It reminds me of a story I’ve heard several times about a lawyer who was made to wait at his doctor’s office for 90 minutes for an appointment that had been scheduled months in advance. When the lawyer got back to his office, he had his secretary prepare a bill for the time he had to wait, and mailed to the doctor. I don’t know if the story is true, but I hope that it is.

  2. matt says:

    @Doug Mataconis: I’m pretty sure I read about people charging their doctors for waiting on CNN.

  3. Modulo Myself says:

    Almost definitely due to insurance. If you go to a doctor where you pay everything in cash, there’s no wait, basically.

  4. Andy says:

    How many doctors are there that want for patients? The problem is there aren’t enough doctors. If James switches to another doctor there will be someone to take his place. What incentive do doctors have to provide prompt service when they know patients/customers are easily replaced?

  5. PD Shaw says:

    @Doug Mataconis: I’ve heard that lawyer story as well; I’m thinking it must be an urban legend.

  6. @Modulo Myself:

    Really? James’s experience today deal with an eye doctor. I’ve had similar experiences with dentists. Those are two fields of medicine where (1) many people who do have medical insurance don’t have insurance that covers these services (2) even if they do, it’s not complete coverage so there is cash payment at the time of service.

  7. Sam Penrose says:

    Modulo myself gets it right: you *aren’t* the customer (contrary to your post), the insurance company is. If you were the customer, they would wait for you.

  8. john personna says:

    I would imagine that doctors “fully schedule” and then just accept that daily emergencies (and they probably are daily) will shift that a bit. How else could they do it? They don’t know where to schedule the emergencies.

    Perhaps they put in 15 min padding at noon to take up part of the slack.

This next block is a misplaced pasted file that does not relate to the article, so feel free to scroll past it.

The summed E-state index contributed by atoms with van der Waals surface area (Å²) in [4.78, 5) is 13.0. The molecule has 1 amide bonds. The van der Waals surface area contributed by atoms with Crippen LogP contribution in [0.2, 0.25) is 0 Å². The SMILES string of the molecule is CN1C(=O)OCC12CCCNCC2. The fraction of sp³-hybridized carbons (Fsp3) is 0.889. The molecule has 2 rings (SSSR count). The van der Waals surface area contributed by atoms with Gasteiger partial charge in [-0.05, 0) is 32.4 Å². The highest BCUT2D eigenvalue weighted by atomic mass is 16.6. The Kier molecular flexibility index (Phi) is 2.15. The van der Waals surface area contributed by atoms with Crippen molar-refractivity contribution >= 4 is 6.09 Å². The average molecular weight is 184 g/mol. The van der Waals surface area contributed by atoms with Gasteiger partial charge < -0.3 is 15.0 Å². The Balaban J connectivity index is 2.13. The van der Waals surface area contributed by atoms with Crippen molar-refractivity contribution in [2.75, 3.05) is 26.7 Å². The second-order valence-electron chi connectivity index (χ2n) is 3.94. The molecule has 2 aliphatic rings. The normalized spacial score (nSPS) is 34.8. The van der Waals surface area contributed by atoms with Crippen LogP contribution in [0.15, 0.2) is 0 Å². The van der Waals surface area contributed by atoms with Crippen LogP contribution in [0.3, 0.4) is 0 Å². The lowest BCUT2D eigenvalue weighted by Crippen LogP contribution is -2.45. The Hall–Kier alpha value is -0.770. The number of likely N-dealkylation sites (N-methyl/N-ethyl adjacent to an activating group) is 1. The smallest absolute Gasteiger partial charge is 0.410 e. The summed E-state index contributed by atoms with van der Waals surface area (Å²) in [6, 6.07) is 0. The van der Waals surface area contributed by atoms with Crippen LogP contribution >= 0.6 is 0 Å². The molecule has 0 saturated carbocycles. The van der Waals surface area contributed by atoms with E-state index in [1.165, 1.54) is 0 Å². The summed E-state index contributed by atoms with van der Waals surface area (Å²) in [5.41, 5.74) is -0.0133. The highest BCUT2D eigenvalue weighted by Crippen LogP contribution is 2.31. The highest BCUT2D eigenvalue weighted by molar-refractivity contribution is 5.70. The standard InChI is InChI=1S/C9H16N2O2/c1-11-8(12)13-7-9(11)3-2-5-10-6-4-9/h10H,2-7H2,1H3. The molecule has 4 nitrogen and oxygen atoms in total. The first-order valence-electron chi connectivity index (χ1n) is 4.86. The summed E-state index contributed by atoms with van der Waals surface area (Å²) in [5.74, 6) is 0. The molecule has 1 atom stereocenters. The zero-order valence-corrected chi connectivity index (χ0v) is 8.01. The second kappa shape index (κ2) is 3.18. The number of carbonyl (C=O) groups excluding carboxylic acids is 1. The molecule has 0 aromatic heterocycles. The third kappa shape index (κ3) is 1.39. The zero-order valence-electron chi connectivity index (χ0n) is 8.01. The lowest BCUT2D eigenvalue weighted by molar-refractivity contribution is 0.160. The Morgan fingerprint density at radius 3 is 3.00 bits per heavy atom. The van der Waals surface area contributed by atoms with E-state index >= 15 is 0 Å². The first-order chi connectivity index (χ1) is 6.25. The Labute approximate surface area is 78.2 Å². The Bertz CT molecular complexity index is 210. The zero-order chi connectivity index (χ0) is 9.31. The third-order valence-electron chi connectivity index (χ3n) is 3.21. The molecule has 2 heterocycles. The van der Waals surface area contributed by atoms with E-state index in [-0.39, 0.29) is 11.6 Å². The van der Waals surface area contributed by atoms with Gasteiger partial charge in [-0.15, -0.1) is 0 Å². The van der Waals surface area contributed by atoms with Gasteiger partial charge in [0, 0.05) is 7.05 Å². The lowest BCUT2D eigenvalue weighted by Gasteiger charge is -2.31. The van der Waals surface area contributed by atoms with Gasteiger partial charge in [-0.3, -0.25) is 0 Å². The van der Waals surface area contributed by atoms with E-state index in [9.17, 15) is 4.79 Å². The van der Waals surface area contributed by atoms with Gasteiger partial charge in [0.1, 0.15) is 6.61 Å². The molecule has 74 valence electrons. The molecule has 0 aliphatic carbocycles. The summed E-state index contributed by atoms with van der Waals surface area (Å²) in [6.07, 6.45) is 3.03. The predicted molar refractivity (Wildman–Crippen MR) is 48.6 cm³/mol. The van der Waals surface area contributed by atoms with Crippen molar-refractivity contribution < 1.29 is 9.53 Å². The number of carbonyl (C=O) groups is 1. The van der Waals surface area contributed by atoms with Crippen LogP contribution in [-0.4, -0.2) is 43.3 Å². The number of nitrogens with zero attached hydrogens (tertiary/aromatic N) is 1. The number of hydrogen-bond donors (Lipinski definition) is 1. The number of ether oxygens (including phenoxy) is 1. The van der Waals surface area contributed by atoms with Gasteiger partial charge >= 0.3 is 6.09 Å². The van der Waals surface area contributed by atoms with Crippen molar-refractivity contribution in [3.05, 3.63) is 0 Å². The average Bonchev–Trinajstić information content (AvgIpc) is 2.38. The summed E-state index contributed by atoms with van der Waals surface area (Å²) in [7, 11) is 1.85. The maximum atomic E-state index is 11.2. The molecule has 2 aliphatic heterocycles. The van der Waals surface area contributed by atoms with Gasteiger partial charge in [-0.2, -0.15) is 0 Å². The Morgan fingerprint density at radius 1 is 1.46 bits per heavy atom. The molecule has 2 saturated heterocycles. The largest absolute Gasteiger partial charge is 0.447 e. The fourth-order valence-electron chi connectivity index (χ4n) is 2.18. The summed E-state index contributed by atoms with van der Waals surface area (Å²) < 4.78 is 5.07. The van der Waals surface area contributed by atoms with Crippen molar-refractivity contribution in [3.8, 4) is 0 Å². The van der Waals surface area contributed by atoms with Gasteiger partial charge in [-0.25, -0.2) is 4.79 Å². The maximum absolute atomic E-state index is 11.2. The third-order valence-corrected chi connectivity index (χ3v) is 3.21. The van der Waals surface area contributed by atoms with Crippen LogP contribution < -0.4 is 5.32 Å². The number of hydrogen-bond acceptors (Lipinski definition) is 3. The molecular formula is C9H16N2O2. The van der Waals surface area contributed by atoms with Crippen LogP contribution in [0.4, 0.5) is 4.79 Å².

@Andy:

    To provide on-time service doctors would need to set aside excess capacity every day for emergencies. That would cost them, and therefore us all.

    How many of us want to pay for an idle doctor as well as our own?

  9. john personna says:

    (The reason places like Kaiser can keep down rates is that we don’t see our own doctor for minor emergencies. They only need size the “urgent care center” to match local demand.)

  10. @john personna:

    This is where practices that have an LPN on staff can be helpful

  11. Rob in CT says:

    This is a pet peeve of mine as well, James, even though I try really hard to cut slack (due to, as JP notes, the inevitable emergencies).

    I strongly suspect it boils down to this: more patients = more money. The patient needs to be seen. The patient will wait. Patiently! 😉 Oh, that was awful, but I’m leaving it. Mock as needed.

  12. @Sam Penrose:

    Modulo myself gets it right: you *aren’t* the customer (contrary to your post), the insurance company is. If you were the customer, they would wait for you.

    I am not so sure: as even then, more customers squeezed into an hour means more $$$.

    And @Doug has a point: eye doctors very frequently do not receive insurance payments from any given customer (and dentists only get partial payments) and yet the phenomenon in the same.